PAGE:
Last week: PROSPERITY ACROSS NEIGHBORHOODS: A city is only as strong as the strength of its neighborhoods. In 2018, the Orlando Economic Partnership set forth a shared regional agenda to advance broad-based prosperity for every citizen. Now, the OEP has reorganized in order to double down on this mission to strengthen our city and advocate for the success of every neighborhood, regardless of ZIP code. In order for justice and opportunity to reach across different places in our city, we must recognize that the most effective way to unleash prosperity in our lowest-income neighborhoods is by leveling the playing field of opportunities available to all.

Muhammad Musri, president, Islamic Society of Central Florida

Last week: POOR HEALTH DEPARTMENT: The Florida health department has levied a $3.5 million fine against Leon County for requiring its 714 employees to show proof of a COVID-19 vaccination. Gov. DeSantis insisted that the state health department would continue to enforce the ban on mask mandates or proof of vaccination requirements by counties, schools or companies. Normally, the job of any health department in any jurisdiction is to protect the health of its people and levy fines on violators who expose the public to dangerous infectious diseases. But, after the death of over 57,000 Floridians to COVID-19, the health department is doing exactly the opposite.

Pamela Nabors, president/CEO, CareerSource Central Florida

Last week: HISPANIC HERITAGE MONTH: Hispanic Heritage Month is winding down, but Central Florida still has reason to continue celebrating the contributions and culture of Hispanic Americans. The newest data for our region shows that the Hispanic population has grown almost 23% since 2015 and is estimated to grow another 18% by 2024. But beyond the data and the numbers, this change in our demographics creates the potential for greater representation by Hispanics in leadership roles, both corporate and civic, that can influence decisions that directly impact Hispanics. Felicidades!

Looking ahead: HAPPY BIRTHDAY JUNIOR ACHIEVEMENT: One of my favorite events of the year is the annual Junior Achievement Mid-Florida Business Hall of Fame. On Nov. 4 at Full Sail University, Junior Achievement of Central Florida (JACF) will also celebrate its 60th anniversary! For 60 years JACF has helped more than 2.2 million Central Florida students experience business education and learn about careers in Orlando. Dick Batchelor is being honored this year as a Laureate for his unwavering commitment to strengthen and grow Orlando nonprofit organizations. The highlight of the event is watching students of all ages co-host and present the awards. Register at centralflorida.JA.org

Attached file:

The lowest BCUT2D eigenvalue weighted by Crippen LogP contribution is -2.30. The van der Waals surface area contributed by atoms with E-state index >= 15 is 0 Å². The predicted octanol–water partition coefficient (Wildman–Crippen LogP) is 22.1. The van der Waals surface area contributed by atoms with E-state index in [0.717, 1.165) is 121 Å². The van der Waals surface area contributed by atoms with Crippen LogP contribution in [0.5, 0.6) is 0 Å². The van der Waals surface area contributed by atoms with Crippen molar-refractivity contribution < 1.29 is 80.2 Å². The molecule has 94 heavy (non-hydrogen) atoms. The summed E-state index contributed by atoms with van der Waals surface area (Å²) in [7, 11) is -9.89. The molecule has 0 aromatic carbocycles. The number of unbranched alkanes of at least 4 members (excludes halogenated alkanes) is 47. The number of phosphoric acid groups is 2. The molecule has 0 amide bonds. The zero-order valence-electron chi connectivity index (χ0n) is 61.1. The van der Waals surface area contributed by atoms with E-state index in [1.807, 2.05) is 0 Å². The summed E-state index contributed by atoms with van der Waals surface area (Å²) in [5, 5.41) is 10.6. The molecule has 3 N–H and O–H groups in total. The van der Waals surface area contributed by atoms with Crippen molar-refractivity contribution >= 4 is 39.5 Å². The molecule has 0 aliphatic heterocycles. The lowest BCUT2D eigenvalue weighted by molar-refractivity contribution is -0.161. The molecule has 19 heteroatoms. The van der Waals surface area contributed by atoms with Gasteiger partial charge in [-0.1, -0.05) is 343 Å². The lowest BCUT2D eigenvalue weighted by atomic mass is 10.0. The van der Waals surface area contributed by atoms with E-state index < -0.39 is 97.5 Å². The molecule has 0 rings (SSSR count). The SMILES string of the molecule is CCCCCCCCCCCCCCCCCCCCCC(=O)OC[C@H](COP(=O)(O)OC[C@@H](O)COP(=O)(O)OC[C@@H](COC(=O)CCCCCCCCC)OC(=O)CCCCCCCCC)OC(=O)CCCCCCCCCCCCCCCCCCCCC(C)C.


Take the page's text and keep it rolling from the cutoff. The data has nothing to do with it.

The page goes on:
Cole NeSmith, executive director, Creative City Project

Last week: IMMERSE RETURNS: IMMERSE returns to downtown Orlando through Sunday, Oct. 17. The annual performing and interactive arts festival brings 10 city blocks to life with hundreds of performances and interactive art installations. Professional arts organizations like Orlando Ballet, Orlando Philharmonic and Opera Orlando perform amongst the high-rises of the city. While emerging artists and collectives present unique interactive art in alleyways and along the roadways. This year, IMMERSE will feature “Dare to Dream,” a 40-foot scaffolding tower with high-energy trampoline artists, aerialists and live music. Make sure to be part of this celebration of Orlando’s creative spirit.

Brendan O'Connor, editor in chief, Bungalower.com

Last week: MORE A LA CART? The owners of A La Cart are trying to open a second location of their popular craft beer bar/food truck park, with their eyes set on a parcel on East Michigan Street just across the street from the Juvenile Justice Center and just east of Johnny’s Fillin’ Station. The Williamses have been working with the county to host a series of community meetings with residents and business owners to gather some public feedback, because, spoiler alert, the county isn't all that progressive when it comes to zoning policies and food trucks. Time will tell if they lean into the project or send it packing.

Looking ahead: TALK OF THE TOWN: On Wednesday, Rollins College’s radio station, WPRK 91.5 FM, will be launching a new radio show and podcast called “Talk of the Town,” in partnership with the City of Winter Park and the Winter Park Chamber of Commerce. The show, hosted by Sam Stark, the vice president of communications and external relations at Rollins College, will air at 9 a.m. on the third Wednesday of each month, and highlight all of the happenings in the area and “great citizens doing amazing things to make our city better.”

Gloria Pickar, president emerita, League of Women Voters of Orange County

Last week: FLYING CARS FOR ORLANDO: Orlando could be the home of the first U.S. vertiport for flying cars with passengers in Lake Nona by 2024-2025. Several of these Jetsons-style landing ports are planned throughout the city as the technology becomes mainstream and costs decline. The city signed a 10-year deal with Lillium to build its vertiport and entered a partnership with NASA to develop strategies to accommodate electric oversized drones. The project is part of Mayor Buddy Dyer’s “Future-Ready City” initiative. While Central Florida still struggles with ground-based transportation, the future is now for preparing for the next mode of travel that will improve local transit.